This concert, titled ‘Guitar Dreaming’ (and, I hope judiciously, I’m not going to discuss the word choice) contained many promising features and a portion of disappointments.  It also had a couple of surprises, one of which was the realisation of how quickly guitars can lose their tuning, assuming they are correctly tuned to begin the performance (which wasn’t always the case on the night).  This was made even more potent by the limited space of the auditorium.  String tuning is a notorious problem in any concert.  I think it was John Exton who once summed up the inherent difficulty: “There’s only thing worse than two violins, and that’s three violins”.  Violins only have four strings whereas guitars have six, so whenever like instruments are multiplied it is essential to maintain vigilance in tuning.  Then there is the additional problem of intuiting how long it should take to tune or re-tune on stage, before the audience begins to shuffle with impatience.  What’s the solution?  I don’t know, but I observe professionals, like Jonathan Paget (the principal force behind this concert), are able to tune up much faster and more accurately than students.  Perhaps tuning should be made more of a rigorous exercise within the guitar pupil’s panoply of technical armour.

Another surprising aspect of the concert was the choice of the opening item.  Not that there is necessarily anything wrong with an introspective style to raise the curtain, so to speak, nor was there anything seriously amiss with Melissa Branson’s sensitive reading of a reasonably proportioned composition, titled ‘Distant Mirages’, by Jeremy Poole-Johnson.  However, given the features of the space, including a perceived hesitation getting the concert started, a more robust and confidently styled lead-off might have made a better choice.

But perhaps one of the most frustrating aspects of the concert was unwittingly exposed by Thea Rossen (a UWA percussion student) in her decision to perform ‘Marimba Dances’ (1 and 2) by Ross Edwards.  This music plays to the gallery like few others.  Quite frankly, it wouldn’t surprise me to hear its Madagascan strains pumping through the speakers of an elevator one day!  Aurally judged, it has strong   similarities to his ‘Laikan’, written some three years prior for the ‘Fires of London’ (under the direction of Peter Maxwell-Davies), except in these ‘dances’, notably the first, things have been trimmed down to the tonal bones.  So of all the works Rossen could have chosen, including something by a UWA student composer, it was disheartening to find her making this her prime option.  Additionally, with recorded performances by, for example, no lesser an artist as Evelyn Glennie, she faced the uneviable task of attempting to shed new light on a latter day warhorse.  Rossen’s reading was proficient and tidy, although somewhat over-stylised in gesture.  But no matter how neat the performance, one became overwhelmed by a sense of a wasted opportunity for some young composer.  And there is a lesson here for student percussionists: ‘hot off the press’ writing by contemporary composers, with something interesting to say, may not become their bread-and-butter  but will provide some of the most fulfilling experiences they will have.  A performer shouldn’t be turning his/her back on this at such a young age.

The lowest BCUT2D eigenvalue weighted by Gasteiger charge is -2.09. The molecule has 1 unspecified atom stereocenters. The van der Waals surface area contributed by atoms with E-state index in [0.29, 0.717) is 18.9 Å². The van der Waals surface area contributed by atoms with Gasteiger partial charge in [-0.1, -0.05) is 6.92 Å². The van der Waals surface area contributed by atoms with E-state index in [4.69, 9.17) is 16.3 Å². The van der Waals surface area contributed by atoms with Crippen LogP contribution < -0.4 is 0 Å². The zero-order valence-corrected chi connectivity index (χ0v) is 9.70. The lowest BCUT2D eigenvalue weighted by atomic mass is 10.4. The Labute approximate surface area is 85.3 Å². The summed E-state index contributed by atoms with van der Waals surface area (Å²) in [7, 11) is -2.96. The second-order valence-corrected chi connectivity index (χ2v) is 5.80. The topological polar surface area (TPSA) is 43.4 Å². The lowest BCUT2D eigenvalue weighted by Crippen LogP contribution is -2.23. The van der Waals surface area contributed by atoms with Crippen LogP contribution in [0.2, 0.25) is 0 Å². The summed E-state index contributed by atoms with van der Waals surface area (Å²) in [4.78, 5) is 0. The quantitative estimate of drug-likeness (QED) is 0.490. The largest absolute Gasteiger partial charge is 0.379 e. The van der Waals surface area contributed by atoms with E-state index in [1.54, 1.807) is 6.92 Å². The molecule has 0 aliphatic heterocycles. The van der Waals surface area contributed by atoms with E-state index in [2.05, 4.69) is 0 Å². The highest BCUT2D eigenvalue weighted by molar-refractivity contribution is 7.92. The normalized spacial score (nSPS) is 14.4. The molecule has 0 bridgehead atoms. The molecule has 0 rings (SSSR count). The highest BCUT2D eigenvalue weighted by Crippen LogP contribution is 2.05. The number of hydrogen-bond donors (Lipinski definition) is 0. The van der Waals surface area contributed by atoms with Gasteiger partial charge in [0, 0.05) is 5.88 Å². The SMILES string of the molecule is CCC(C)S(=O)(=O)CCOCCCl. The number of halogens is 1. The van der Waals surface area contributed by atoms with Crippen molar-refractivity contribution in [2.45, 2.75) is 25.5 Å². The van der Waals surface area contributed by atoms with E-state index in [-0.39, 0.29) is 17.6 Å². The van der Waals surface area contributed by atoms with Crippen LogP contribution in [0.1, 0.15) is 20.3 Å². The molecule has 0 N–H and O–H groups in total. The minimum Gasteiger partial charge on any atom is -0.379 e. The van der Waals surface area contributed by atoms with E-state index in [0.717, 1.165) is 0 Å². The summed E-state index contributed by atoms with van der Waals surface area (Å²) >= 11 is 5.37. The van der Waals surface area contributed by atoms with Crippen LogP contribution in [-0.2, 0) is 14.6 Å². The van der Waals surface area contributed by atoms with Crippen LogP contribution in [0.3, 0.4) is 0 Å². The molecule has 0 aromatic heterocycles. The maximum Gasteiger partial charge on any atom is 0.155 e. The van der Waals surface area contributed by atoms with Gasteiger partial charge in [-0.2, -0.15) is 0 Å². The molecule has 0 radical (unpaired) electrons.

Similar to Edward’s ‘Marimba Dances’, Westlake’s ‘Six Fishes’, at least judging by the three ‘fish’ performed, flamboyantly declared its quasi-tonal affiliations.  However, Westlake is more cloying in his choice of gestures, and more ostentatious in style and rhythm.  Also, despite what many might assume, and despite an apparent subjection to linearity, this music reveals little sense of processive harmony, particularly long-range harmonic relationships.  Consequently, the ‘Plectrum Alpha’ (Jonathan Paget, Brendan Biddiss, Melissa Branson and Claire Bonner) could have been partially forgiven if their performance had been somewhat lacklustre.  And yet, as is – depressingly – so often the case, they showed good rapport and a relaxed, comfortable approach.  The tuning was good and the eye contact was excellent.

Plectrum Alpha’s second appearance, later in the concert, was in a performance of a composition by one their own: Claire Bonner’s ‘Hope Cottage’.  One was grateful for the spoken introduction by the composer (an excellent prelude to any performance, the sustained practise of which in this concert is to be commended) and the sincerity of her sentiments.  However, this music needs to be considered, at best, to be a draft because it is painfully, stylistically ambiguous, rhythmically unadventurous and, most importantly, shows little grasp of quartet thinking.

Yet one can’t honestly lay the blame for these compositional weaknesses at the feet of the composer.  The genuineness of the expression was enough to tell the informed listener she did her best with the creative technical tools at her disposal.  One can say, however, that the hardware –  (in this case) modern counterpoint, functional harmony, rhythmic/motivic variation, and style studies – need to be more carefully introduced and developed so they become part of her consciousness.  Intuitive dabbling is fine, laudable, and can yield very interesting results, but a satisfying artistic product is only possible when intuition and learned discipline or skill are hand in hand.